There are just some places where it’s not enough to be me. Either version of me.

Starr begins the novel conflicted by the two sides of her life: her home in the poor, primarily Black neighborhood of Garden Heights and the wealthy, primarily white world of Williamson Prep. While at Big D’s party, Starr keenly feels that she’s lost her connection with her peers in Garden Heights. Her behavior causes Kenya to accuse her of being stuck up. However, Starr knows that at Williamson she’ll be judged if she acts too angry. Starr doesn’t feel like either part of herself truly belongs in her social spaces, but she also doesn’t know how to reconcile both halves.

If it’s revealed that I was in the car, what will that make me? The thug ghetto girl with the drug dealer?

When Hailey and Maya first ask Starr if she knew Khalil, Hailey refers to him as a drug dealer. Her quickness to refer to Khalil as just “the drug dealer” emphasizes to Starr that even her friends at Williamson Prep are unlikely to extend empathy to Khalil. Worse, she realizes that her very association with Khalil could cause them to treat her differently. Starr decides to lie about knowing Khalil to keep her life at school the same as it used to be.

This is about Us, with a capital U; everybody who looks like us, feels like us, and is experiencing this pain with us despite not knowing me or Khalil. My silence isn’t helping Us.

Starr comes to this realization after her conversation with Maverick about THUG LIFE. Through this conversation, Starr concludes that the injustice surrounding Khalil’s drug dealing, death, and the narrative reported about them both are part of a larger system that affects not just her or Garden Heights, but other similar Black communities. At this moment, she decides that speaking up about witnessing Khalil’s death has the potential to help fight the system that creates THUG LIFE and she begins her journey toward activism.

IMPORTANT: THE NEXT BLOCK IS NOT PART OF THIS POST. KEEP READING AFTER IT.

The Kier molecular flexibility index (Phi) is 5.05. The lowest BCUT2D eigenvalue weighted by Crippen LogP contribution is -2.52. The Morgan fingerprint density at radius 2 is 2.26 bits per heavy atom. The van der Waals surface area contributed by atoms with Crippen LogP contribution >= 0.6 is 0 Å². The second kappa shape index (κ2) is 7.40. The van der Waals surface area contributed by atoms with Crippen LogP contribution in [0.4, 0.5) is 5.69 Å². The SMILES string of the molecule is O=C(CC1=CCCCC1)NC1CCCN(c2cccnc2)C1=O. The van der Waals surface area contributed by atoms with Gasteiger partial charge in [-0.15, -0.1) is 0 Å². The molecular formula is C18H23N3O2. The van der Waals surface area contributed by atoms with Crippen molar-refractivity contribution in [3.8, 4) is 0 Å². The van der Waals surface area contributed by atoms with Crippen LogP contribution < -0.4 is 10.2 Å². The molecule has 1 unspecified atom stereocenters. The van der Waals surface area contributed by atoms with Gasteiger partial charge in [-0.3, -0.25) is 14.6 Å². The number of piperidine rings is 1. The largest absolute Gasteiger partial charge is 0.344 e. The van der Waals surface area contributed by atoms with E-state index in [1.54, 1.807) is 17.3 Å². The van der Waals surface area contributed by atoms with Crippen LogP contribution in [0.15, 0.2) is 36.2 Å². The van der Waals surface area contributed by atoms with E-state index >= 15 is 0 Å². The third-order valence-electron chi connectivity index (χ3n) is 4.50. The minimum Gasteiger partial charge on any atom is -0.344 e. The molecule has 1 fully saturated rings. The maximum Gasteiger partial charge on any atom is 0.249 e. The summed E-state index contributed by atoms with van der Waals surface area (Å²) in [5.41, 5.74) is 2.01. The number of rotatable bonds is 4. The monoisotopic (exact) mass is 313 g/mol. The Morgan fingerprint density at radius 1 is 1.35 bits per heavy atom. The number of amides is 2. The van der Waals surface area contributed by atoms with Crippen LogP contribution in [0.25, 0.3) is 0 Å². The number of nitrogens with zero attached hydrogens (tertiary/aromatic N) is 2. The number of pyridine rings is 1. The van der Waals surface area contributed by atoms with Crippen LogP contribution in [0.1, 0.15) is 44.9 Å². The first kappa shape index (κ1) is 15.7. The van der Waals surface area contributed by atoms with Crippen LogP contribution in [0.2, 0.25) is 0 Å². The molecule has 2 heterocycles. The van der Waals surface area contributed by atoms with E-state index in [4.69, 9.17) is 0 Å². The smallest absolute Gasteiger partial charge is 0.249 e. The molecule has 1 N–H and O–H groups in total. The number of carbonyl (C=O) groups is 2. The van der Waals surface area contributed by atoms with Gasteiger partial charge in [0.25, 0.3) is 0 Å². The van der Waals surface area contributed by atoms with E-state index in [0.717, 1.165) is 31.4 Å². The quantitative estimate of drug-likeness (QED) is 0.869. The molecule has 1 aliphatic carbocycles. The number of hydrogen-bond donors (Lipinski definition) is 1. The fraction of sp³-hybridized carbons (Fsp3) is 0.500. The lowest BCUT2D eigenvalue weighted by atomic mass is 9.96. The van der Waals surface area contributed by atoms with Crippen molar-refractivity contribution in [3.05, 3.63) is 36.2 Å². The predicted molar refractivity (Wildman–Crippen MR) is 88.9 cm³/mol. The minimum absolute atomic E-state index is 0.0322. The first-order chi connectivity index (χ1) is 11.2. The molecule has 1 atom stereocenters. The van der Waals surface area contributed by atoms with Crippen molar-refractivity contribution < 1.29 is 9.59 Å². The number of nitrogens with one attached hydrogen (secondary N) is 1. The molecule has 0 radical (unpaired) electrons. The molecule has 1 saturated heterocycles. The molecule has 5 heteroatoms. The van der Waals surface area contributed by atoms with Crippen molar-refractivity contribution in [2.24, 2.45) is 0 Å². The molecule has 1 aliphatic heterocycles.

“My name is Starr. I’m the one who saw what happened to Khalil,” I say into the bullhorn. “And it wasn’t right.”

Starr takes the megaphone at a protest against the grand jury verdict in a crucial moment of self-actualization and activism. At the beginning of the novel, Starr doesn’t want anyone to know that she witnessed Khalil’s murder because she’s afraid of retaliation and judgment. By beginning her statement at the protest with her name and relationship to Khalil, she demonstrates that she’s no longer afraid of speaking the truth of what happened. She is willing to stand up for Khalil, for herself, and for Black lives despite the very real dangers in doing so.

I was ashamed of Garden Heights and everything in it. It seems stupid now though. I can’t change where I come from or what I’ve been through, so why should I be ashamed of what makes me, me? That’s like being ashamed of myself.

Starr has this thought at the very end of the novel after Kenya accuses her of having been embarrassed by her life in Garden Heights in front of her Williamson friends. Instead of getting defensive, Starr becomes self-reflective, indicative of her significant growth. At the beginning of the novel Starr does judge Kenya and others from Garden Heights because she is aware of how her life in Garden Heights appears to her friends at Williamson. Here Starr fully accepts her Garden Heights upbringing as something important that has shaped her.